As is the case with any relationship, sometimes things just don’t work out. When it comes to home insurance, you might decide that it’s best to cancel your policy and find yourself a better fit somewhere else. But there’s a big difference between initiating that cancellation on your own and having the insurer cancel on you.
When the latter happens, it will almost never benefit the consumer.
“You’ll have to disclose that to every other insurance provider when you’re applying for insurance,” says Daniel Mirkovic, president and CEO at Square One Insurance. “And it’s kind of like a black mark against your application.”
And all it takes is a quick phone call for an insurer to find out if you’ve had a policy cancelled on you. “Typically companies do that either on a spot-check basis or they might do that at claims time,” says Mirkovic. “So if a claim is at all suspicious then when you’re signing the application you give them permission to go and retrieve claims information, credit information, and past provider(s).”
But cancellations do happen. So it’s wise to know why an insurer might pull the plug on your policy. Here are six reasons why your home insurer could say sayonara:
1. Non-payment of monthly premiums
This is the most common reason an insurer cancels a policy on a consumer. At Square One, it accounts for almost 87% of provider-initiated cancellations.
Customers might think that a couple missed payments aren’t a big deal. But, says Mirkovic, “This one is very difficult for insurance companies.”
While NSF fees are non-existent with monthly credit card payments, every time an insurer tries to withdraw a monthly premium from someone’s bank account and there are insufficient funds, they get charged an NSF fee of about $20.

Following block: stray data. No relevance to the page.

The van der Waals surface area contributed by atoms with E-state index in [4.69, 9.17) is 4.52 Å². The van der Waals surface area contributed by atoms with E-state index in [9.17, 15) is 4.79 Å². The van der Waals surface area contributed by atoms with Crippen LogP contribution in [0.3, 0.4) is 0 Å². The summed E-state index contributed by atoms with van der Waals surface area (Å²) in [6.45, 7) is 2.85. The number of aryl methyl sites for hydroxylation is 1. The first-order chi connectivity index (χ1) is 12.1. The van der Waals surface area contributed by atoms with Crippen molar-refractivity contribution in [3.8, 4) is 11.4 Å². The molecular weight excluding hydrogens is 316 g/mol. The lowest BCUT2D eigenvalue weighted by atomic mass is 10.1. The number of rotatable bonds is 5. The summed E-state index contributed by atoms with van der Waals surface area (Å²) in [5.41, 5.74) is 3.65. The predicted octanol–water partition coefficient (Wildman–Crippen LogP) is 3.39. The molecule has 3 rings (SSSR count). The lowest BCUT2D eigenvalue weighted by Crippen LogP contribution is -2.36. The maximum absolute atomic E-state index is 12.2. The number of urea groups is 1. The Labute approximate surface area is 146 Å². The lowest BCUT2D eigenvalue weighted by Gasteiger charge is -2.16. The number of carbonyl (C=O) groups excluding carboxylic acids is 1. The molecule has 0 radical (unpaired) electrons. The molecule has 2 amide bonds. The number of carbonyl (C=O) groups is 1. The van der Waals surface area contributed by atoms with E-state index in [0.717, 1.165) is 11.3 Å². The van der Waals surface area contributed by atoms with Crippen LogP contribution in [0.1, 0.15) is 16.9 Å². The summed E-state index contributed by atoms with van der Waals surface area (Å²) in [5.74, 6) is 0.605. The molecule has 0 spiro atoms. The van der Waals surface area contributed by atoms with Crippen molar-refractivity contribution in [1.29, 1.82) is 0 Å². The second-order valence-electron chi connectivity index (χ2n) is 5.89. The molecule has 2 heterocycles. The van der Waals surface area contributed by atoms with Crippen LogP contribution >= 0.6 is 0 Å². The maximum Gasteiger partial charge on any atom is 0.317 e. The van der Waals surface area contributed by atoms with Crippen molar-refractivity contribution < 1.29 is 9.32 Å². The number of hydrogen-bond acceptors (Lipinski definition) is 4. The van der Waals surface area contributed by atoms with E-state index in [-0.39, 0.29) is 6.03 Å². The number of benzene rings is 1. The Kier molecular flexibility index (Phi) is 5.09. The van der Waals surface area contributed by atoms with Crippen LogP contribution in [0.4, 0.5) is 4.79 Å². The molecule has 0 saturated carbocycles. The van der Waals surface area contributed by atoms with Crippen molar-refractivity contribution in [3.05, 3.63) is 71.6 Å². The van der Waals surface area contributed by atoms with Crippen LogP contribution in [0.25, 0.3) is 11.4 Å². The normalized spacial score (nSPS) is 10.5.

If you don’t think you’ll have enough money in your account one month, Mirkovic says the best thing you can do is notify your provider. That could mean agreeing on a different withdrawal date that lines up more closely with your payday. “Stuff happens,” he says. “If you're calling them and you’re being proactive, they’re usually going to find a way to accommodate you.”
2. Change in risk, or one too many claims
An insurer might cancel your policy for underwriting reasons, including if the risk has changed and if you’ve made too many claims according to what’s laid out in your policy. Combined, this works out to be about 12% of all insurer-initiated cancellations at Square One.
One example of a change in risk would be if your roofing materials are past their useful life and the insurer requires you to update them and you refuse. This could be grounds for your insurer not to stay “on risk,” Mirkovic says, requiring you to find coverage elsewhere.
“The insurance provider might say, ‘sorry, we’re going to get off risk because this could lead to other things.’ Because it’s not a matter of if you’re going to have a claim; it’s a matter of when. And insurance is all about the ‘if,’” says Mirkovic. “It’s not designed to cover expected losses.”
It’s also important to be aware of your insurer’s policy around claims and cancellations. “Some companies have a strict policy that if you have a claim within the first year, they’re going to cancel,” says Mirkovic. “In situations like that, there’s not much you can do. It’s bad luck if you have a claim in the first year.”
Mirkovic recommends reading your policy in full, especially what’s under the section titled “conditions” so that you can see under what circumstances your provider can initiate cancellation and how much notice they need to give you. “You don’t want to sign up with a company where they have this strict rule that a claim in your first year results in cancellation,” says Mirkovic.
“It’s not worth having that black mark against your record.”
3. The insurer decides not to renew your policy
An insurance company could cancel your policy if it stops servicing a particular region or stops offering a particular line of business.
“Usually this is called ‘non-renew,’” says Mirkovic. “The insurer will send out a notice to customers saying we’re no longer offering this. If it’s important to you, you need to take your business elsewhere. Or in some cases they might just say ‘sorry, we’re not writing in this area altogether.’”
Fortunately, this one won’t leave a stain on your record, since it’s got nothing to do with bad behaviour.
4. Fraud, misrepresentation or nondisclosure
Not the most common, but perhaps the most serious of ways that a policy can get cancelled on you is if you knowingly lie on your application in order to secure the policy or get a lower premium.